Niam Johnson-Tate was the baby of his family, the younger brother of two doting older sisters. He loved writing poetry and lyrics, and he was always asking questions. While taking classes at the Community College of Philadelphia, he worked at Lord & Taylor to support his son, who was born in April 2017.
On the evening of July 4, 2017, Johnson-Tate was shot and killed in West Germantown.
Had it not been for the Philadelphia Obituary Project, it’s possible that no one beyond Johnson-Tate’s family and friends would know much about the late 23-year-old—except as a number, a statistic, just one of the hundreds of lives lost each year in our city due to gun violence.
The year that Johnson-Tate died, there were 315 murders in Philadelphia; last year, there were 499.
And as of 11:59pm on March 7, there have been 88 homicides in 2021 alone.
Filling a need
The Philadelphia Obituary Project was conceived of in 2016 and launched in 2017 by local constitutional lawyer Cletus Lyman, who saw our city’s staggering murder rate and wondered: Who were these people? Who have they left behind?
Journalist Jennifer Lawson joined the project just a few months after it debuted, and has written the majority of the site’s 200-plus-and-counting obituaries. Formerly a crime reporter at outlets like the Las Vegas Sun, she believes the work of the Philadelphia Obituary Project is essential on several levels.
“I think of it as a way to fill the gap that has been created in local media,” she says. “In every city, there are fewer resources dedicated to following up on crimes and who the victims were. And especially in a city as big as Philly, where there’s so much crime, there are times when we don’t even find out the names of the victims who were killed. This is a way of correcting that error.”
“Obits encapsulate what we want to remember about somebody’s life—what we value about an individual life. And it’s really important for families to feel like their loved one is valued and remembered,” Hume says.
The obituaries, Lawson says, also bring comfort to families, with a written record instrumental to families’ healing.
When Johnson-Tate was murdered, his mother, Kimberly Kamara, at first avoided Lawson’s Facebook message. “I ignored Jennifer for two months. I thought it was a setup,” Kamara says. “When my son was first murdered, I just felt so vulnerable, like my safety net had been taken away from me. I couldn’t understand why some woman I’d never even heard of wanted to know about my child.”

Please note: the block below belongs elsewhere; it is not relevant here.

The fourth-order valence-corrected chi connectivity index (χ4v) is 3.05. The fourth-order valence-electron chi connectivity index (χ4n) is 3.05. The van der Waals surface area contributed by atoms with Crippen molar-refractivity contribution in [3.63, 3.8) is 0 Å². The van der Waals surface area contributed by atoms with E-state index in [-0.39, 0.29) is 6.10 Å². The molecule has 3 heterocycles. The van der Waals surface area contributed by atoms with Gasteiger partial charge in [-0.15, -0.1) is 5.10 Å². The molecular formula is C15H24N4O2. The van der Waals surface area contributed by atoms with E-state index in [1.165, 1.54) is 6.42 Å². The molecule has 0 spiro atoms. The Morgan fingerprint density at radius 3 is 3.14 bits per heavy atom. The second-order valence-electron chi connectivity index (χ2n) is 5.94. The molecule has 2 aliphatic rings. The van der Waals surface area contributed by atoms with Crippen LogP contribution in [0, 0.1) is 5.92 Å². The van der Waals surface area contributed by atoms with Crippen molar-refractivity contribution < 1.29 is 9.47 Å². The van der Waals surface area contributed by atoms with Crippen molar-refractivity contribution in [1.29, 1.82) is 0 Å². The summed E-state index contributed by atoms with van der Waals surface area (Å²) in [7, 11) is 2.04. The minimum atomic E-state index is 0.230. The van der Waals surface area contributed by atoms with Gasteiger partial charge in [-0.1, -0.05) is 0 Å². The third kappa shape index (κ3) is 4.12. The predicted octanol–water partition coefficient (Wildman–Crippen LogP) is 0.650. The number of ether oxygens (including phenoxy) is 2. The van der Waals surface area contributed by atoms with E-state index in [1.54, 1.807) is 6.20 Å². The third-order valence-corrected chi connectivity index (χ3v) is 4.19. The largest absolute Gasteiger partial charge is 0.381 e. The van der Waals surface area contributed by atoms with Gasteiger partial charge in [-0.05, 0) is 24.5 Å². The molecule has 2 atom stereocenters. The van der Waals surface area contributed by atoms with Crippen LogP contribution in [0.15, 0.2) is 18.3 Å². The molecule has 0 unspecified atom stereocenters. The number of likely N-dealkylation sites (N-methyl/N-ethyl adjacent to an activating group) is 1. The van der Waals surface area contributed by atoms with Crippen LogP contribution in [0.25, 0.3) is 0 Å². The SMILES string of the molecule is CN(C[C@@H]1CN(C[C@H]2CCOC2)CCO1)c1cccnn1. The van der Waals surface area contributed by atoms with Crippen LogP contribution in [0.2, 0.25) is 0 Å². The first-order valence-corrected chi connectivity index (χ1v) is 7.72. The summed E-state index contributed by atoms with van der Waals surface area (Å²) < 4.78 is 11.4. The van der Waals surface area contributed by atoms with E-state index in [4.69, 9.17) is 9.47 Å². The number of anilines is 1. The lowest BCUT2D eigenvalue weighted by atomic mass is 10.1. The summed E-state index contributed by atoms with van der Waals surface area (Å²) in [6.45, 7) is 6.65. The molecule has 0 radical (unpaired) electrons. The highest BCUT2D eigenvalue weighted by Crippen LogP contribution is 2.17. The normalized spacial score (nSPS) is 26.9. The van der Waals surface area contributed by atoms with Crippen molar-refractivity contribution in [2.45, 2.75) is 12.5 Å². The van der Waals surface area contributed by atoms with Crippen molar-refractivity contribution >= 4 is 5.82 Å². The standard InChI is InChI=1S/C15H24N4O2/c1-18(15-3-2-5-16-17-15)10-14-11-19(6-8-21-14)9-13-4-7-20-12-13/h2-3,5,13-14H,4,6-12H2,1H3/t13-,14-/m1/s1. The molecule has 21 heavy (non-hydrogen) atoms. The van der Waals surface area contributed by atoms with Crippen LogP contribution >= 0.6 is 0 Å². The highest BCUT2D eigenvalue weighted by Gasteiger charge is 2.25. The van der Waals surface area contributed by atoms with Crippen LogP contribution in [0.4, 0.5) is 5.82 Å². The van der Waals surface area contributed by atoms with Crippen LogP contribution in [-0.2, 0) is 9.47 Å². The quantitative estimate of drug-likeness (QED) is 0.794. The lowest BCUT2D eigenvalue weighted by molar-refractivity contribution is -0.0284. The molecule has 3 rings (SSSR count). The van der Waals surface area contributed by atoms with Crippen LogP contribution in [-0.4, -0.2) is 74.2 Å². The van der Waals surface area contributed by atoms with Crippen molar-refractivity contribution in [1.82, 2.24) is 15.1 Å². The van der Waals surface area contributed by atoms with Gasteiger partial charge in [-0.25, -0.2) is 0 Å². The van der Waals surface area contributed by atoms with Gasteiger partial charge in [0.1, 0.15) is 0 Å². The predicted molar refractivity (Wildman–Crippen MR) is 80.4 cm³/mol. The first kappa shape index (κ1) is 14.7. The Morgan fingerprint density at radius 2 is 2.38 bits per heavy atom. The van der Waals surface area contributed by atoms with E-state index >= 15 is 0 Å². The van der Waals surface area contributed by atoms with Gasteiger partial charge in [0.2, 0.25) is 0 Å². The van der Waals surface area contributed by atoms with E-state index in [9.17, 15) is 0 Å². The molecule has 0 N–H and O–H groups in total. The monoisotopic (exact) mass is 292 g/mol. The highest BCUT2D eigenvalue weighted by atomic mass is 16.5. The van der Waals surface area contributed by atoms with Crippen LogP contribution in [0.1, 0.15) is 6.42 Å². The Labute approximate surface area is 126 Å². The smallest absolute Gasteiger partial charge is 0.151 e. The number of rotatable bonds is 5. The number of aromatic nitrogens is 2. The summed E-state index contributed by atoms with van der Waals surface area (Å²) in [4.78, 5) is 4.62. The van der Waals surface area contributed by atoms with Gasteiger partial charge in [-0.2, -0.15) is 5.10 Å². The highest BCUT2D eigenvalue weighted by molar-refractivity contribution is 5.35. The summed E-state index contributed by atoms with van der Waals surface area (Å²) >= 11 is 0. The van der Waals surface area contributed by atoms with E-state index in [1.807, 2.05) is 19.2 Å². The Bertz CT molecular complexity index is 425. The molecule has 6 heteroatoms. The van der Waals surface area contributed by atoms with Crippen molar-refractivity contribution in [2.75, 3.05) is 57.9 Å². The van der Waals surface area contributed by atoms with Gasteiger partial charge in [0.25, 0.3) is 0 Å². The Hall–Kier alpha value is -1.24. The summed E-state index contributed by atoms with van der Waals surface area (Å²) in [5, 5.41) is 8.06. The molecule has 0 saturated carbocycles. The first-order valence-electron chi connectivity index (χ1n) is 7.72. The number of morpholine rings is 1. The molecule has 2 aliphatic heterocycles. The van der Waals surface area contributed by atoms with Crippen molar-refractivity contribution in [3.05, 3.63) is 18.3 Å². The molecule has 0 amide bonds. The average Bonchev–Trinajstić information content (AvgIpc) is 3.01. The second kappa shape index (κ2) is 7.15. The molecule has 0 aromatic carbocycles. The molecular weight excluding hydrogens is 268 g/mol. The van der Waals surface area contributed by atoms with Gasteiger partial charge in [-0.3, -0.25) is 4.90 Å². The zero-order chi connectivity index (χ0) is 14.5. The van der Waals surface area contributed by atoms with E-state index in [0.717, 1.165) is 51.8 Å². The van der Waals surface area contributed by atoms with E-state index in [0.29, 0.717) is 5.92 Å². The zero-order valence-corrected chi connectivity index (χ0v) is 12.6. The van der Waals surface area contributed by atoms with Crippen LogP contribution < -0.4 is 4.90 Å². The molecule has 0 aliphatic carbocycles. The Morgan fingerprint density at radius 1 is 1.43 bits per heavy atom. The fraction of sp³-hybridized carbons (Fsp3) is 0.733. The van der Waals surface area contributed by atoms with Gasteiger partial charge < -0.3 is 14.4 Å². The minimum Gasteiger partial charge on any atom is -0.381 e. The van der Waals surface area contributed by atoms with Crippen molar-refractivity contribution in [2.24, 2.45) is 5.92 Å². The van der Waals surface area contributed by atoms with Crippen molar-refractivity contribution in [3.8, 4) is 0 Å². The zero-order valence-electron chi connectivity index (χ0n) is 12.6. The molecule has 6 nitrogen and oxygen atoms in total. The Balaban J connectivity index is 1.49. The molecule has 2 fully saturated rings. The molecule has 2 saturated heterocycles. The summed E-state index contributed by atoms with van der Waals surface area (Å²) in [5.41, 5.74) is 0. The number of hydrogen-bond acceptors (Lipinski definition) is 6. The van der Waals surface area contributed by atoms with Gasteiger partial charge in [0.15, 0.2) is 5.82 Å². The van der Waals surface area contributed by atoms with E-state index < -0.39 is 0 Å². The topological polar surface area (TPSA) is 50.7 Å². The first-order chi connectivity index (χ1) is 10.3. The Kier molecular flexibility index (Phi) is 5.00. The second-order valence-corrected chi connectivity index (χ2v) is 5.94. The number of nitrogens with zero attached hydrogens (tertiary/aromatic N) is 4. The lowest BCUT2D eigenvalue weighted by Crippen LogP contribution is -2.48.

But as time passed, Kamara decided to respond to Lawson. And doing so has changed her life.
“Jennifer made me feel like I had a voice. She made our family feel great. She took me out of my shell,” Kamara says.
Kamara went on to author a children’s book, Where’s My Daddy? for children who have lost a parent to gun violence. She runs a grassroots organization to assist others with grief and to help young men trying to reform from gang life. She also regularly writes a column for the Philly Obituary Project, “A Mother’s View,” on topics like getting through the holidays after loss, and the value of self-care.
“Jennifer opened up a whole other world for me,” Kamara says. Now, she wants to be there to guide others through what she calls, “the club no one ever wants to be a part of.”
For all of the organizations out there dedicated to helping families of victims, she says, there are so many ways in which families remain lost: No one tells you, for example, what a hassle it is to park at the city morgue, or that you don’t actually identify your loved one in-person, but through a photo, and only after showing an official form of identification.
She also strongly encourages others to not ignore Lawson’s requests—to reach out and share their loved one’s stories. Sadly, she has helped other mothers through the process—like the mother of her late son’s best friend, who was murdered this past Halloween.
A reflection of a society
Obituaries have served as a healing and humanizing force for centuries, says Dr. Janice Hume, department head/Carter chair in journalism excellence at University of Georgia, and one of our nation’s foremost experts on obituaries. For her book Obituaries in American Culture, Hume read more than 8,000 obituaries from 1818 through 1930, looking at what they reflected about American society—who was written about, and how.